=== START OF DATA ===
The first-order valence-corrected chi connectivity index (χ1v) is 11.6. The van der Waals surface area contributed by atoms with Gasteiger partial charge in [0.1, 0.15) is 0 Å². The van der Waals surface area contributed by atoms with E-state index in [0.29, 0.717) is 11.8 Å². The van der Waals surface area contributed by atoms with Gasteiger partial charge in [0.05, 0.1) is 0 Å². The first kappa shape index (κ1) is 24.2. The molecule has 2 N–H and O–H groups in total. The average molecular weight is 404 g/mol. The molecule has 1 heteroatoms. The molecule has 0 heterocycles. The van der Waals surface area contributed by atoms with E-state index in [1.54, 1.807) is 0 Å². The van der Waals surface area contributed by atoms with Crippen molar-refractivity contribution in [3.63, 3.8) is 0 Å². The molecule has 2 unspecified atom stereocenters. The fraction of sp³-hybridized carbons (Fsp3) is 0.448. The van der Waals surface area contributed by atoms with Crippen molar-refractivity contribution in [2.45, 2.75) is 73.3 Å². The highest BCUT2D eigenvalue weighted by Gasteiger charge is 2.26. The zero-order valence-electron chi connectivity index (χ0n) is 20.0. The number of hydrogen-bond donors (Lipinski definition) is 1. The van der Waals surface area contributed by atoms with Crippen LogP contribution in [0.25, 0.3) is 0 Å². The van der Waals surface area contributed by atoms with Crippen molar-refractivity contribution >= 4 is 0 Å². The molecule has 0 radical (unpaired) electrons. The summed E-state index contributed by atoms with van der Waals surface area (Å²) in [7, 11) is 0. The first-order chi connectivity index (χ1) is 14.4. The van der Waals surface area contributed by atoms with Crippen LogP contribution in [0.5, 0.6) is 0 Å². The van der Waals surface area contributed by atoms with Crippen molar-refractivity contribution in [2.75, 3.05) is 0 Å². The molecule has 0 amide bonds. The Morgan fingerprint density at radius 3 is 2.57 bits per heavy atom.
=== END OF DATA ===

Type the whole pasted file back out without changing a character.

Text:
The first-order valence-corrected chi connectivity index (χ1v) is 11.6. The van der Waals surface area contributed by atoms with Gasteiger partial charge in [0.1, 0.15) is 0 Å². The van der Waals surface area contributed by atoms with E-state index in [0.29, 0.717) is 11.8 Å². The van der Waals surface area contributed by atoms with Gasteiger partial charge in [0.05, 0.1) is 0 Å². The first kappa shape index (κ1) is 24.2. The molecule has 2 N–H and O–H groups in total. The average molecular weight is 404 g/mol. The molecule has 1 heteroatoms. The molecule has 0 heterocycles. The van der Waals surface area contributed by atoms with E-state index in [1.54, 1.807) is 0 Å². The van der Waals surface area contributed by atoms with Crippen molar-refractivity contribution in [3.63, 3.8) is 0 Å². The molecule has 2 unspecified atom stereocenters. The fraction of sp³-hybridized carbons (Fsp3) is 0.448. The van der Waals surface area contributed by atoms with Crippen molar-refractivity contribution in [2.45, 2.75) is 73.3 Å². The highest BCUT2D eigenvalue weighted by Gasteiger charge is 2.26. The zero-order valence-electron chi connectivity index (χ0n) is 20.0. The number of hydrogen-bond donors (Lipinski definition) is 1. The van der Waals surface area contributed by atoms with Crippen LogP contribution in [0.25, 0.3) is 0 Å². The van der Waals surface area contributed by atoms with Crippen molar-refractivity contribution >= 4 is 0 Å². The molecule has 0 radical (unpaired) electrons. The summed E-state index contributed by atoms with van der Waals surface area (Å²) in [7, 11) is 0. The first-order chi connectivity index (χ1) is 14.4. The van der Waals surface area contributed by atoms with Crippen LogP contribution in [0.5, 0.6) is 0 Å². The van der Waals surface area contributed by atoms with Crippen molar-refractivity contribution in [2.75, 3.05) is 0 Å². The molecule has 0 amide bonds. The Morgan fingerprint density at radius 3 is 2.57 bits per heavy atom.